It all happened so fast…we were amid discussion about who should shower first. Of course, H was our first decision but she was the obvious next in line. “Rock” I said smugly. “Paper” I barely even concentrated, she always goes paper. “Scissors.

You’re in”

“Look again, Mummy.”

“Scissors win.”

It was when she corrected me quoting the density of rock as opposed to my pathetic pair of bony fingers I realised my A game was redundant. Time to bring out the big guns – best of three tomorrow.

The one where I analyse

Am I overthinking that? Yes. Can I stop? No. Is that technically hypophora or is it not because technically I’m expecting an answer to the question and therefore is it deemed rhetorical? Why is hypophora not recognised? Did I make it up? Am I overthinking this? Yes. Can I stop? No.

Analysis – you have a lot to answer for, my friend. I blame you (I never blame myself) for the person behind this blog. But, without you, where would I be?

It’s the nit-picking, scrutinising, painful tendency to analyse and re-analyse and never put to bed the mental torture of social (and now anti-social) interaction that breeds a socially inept being such as myself.

It’s four a.m. the children are sleeping and will be for another three hours at most. This is my time to shine, isn’t it brain? So, good morning world, how are you? Time to start wondering how that comment was received on the internet today, hey?!

The question is, will someone find it offensive? Worse still, will they find me offensive? Let’s edit, shall we? That’s a cool thought, let’s blog about that, shall we? Are there too many questions in this blog?

When I started this blog I felt like I’d met the friend I’d always wanted: non-judgmental, available 24 hours a day, and primarily concerned with listening, not reacting. There would be no uncomfortable silences!Therapeutic – certainly, addictive – emphatically, analysis-inducing – adamantly, damn it! Escaping social ineptitude (I now realise that this doesn’t quite cut it as a description of this newly adopted persona of mine) is not achievable but accepting it is. I like this. I think I’ll end there and overthink that tomorrow.

Peace out – too street? I can’t get away with that, can I? Who will read this anyway?…

The one where I retrieve the rugby ball

Family Fun Days at the local rugby club – need I say more?

When Bank Holidays do sunshine they do in spectacular fashion. Our wedding was one of them, today was another. Basking in the beautiful British tradition that is the rugby fun day complete with live band and hot dogs I hadn’t a care or socially inept faux pas in the world. Enter H man.

My son is at a glorious age…he knows no barriers, he feels no shame, he likes rugby balls.

Funny thing at events like this, there tends to be a few rugby balls lying around, they tend to be either in use or nonchalantly chilling, legs splayed very near fifteen or so confident, bronzed and brazen young men adopting the same pose.

H wanted a ball, H went for a ball.

Now, one could pick up the ball and return it to the hands of one of the above, but why do that when you can kick it? I think we all know what happens next.

The scene is palpable. Fifteen pairs of strong abbed eyes, one ball, one foot never to be fated to meet, a snigger, a guffaw, a waddle back to the family area dragging a less than pleased H and leaving dignity where his beloved ball still lay.

It all started so well.

The overly enthusiastic new mum

So, here it begins, the journey that is motherhood. You’re a new mum, a fledgling in a world of eagles, golden and proud, boasting of their successes; seasoned and primed, carrying bags that hold bottles, spare socks, nappies, various ointments and this is just for them. They are armed, you are naive, oh how naive. And as you chirp unnecessarily about how you managed to venture out of the house that morning, they cup you with a giant wing and inaudibly cough at your ineptitude. You’re a failure little chick, sit down and let us take it from here.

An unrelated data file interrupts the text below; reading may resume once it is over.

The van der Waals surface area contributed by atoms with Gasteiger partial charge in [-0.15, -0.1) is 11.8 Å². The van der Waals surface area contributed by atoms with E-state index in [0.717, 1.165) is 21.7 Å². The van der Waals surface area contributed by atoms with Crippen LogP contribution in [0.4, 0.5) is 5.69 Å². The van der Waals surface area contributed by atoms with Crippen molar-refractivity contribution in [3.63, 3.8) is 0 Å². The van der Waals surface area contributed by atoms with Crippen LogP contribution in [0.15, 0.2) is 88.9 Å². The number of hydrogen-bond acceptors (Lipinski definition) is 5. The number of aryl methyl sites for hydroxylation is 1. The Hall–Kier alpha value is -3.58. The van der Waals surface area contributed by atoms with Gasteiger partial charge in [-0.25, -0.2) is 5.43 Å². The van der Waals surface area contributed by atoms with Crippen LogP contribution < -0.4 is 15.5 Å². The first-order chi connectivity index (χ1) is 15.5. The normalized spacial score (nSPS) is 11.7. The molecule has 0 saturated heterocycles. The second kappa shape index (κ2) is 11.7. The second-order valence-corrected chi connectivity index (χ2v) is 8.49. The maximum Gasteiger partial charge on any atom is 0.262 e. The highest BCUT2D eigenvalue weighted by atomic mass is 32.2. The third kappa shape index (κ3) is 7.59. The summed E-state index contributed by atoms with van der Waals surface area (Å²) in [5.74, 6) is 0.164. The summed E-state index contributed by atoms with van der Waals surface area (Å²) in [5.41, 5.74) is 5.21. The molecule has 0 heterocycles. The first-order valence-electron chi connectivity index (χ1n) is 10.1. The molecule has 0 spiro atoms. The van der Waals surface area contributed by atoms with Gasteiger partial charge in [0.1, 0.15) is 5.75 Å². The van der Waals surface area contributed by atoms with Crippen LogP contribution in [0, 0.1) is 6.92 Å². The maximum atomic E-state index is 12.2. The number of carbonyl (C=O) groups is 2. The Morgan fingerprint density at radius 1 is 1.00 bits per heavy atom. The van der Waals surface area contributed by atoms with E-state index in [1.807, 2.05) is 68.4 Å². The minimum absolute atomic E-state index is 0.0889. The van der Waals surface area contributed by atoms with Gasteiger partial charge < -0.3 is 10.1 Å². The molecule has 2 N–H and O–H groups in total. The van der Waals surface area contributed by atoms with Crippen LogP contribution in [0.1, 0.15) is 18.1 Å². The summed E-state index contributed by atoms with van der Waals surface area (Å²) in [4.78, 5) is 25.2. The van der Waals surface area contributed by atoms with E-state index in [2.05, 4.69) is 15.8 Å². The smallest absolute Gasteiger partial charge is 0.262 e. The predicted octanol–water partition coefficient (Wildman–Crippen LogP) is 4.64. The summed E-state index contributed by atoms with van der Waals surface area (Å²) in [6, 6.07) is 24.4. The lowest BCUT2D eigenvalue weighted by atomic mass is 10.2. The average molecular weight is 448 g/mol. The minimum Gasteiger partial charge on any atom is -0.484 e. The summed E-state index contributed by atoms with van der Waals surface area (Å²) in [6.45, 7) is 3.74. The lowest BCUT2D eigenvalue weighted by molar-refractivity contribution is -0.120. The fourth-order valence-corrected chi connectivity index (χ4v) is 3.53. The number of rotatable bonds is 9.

You know the scenario, you’ve been there, you are on the brink of ineptitude too. So, you won’t be unfamiliar with this thought

If I just say something funny, that’s it – immediate acceptance.

You spend the next twenty minutes of baby club or Goo Music, whatever unfortunate franchise you have bought into, practising the delivery of this hilarious phrase and fantasising about the hilarity that ensues. Everyone will love me!

The group leader pauses. You sense an opportunity.

Who said pushing a cantaloupe through a button hole was easy anyway?

Pah! Is that your top teeth protruding or did your cheekbones just change position? Have you suddenly metamorphosed and become the goofy stereotype from that movie? Did you just make a very bad euphemism for giving birth in front of several strangers? Did any of them laugh?

And then you feel it…the first taste of what is to come: the first sense of fear, the first embarrassing squirm, the first moment that will plague your self-assurance for the foreseeable future, the first step in the journey towards the declaration of total social ineptitude.

Awkward!

I’m not entirely sure when the transition from socially capable to socially inept came to volition but I am sure it has something to do with the darlings that lay in bed above me right now (upstairs, not suspended in some sort of hammock, although that would have been appealing when my first was born – more on that later).

Anyway, it occurred to me recently that others may feel my pain and … dare I surmise, may actually witness the same maladroit mum syndrome that I do. So, with the prospect of having a laugh at myself and (hopefully) amuse some others along the way, I have decided to document my embarrassing encounters here (lucky you).

Now, ineptitude is a strong word, not one to be bandied around, however, it will become clear how daily intercourse with strangers leaves me declaring in no uncertain terms “I am socially inept”. I have made my peace with it and despite uncomfortable human interfacing am quite content with my lot.

So, with trepidation I shall attempt to blog my way through uncomfortable encounters in the hope that through this I will gain; gain therapy, gain optimism and gain writing experience.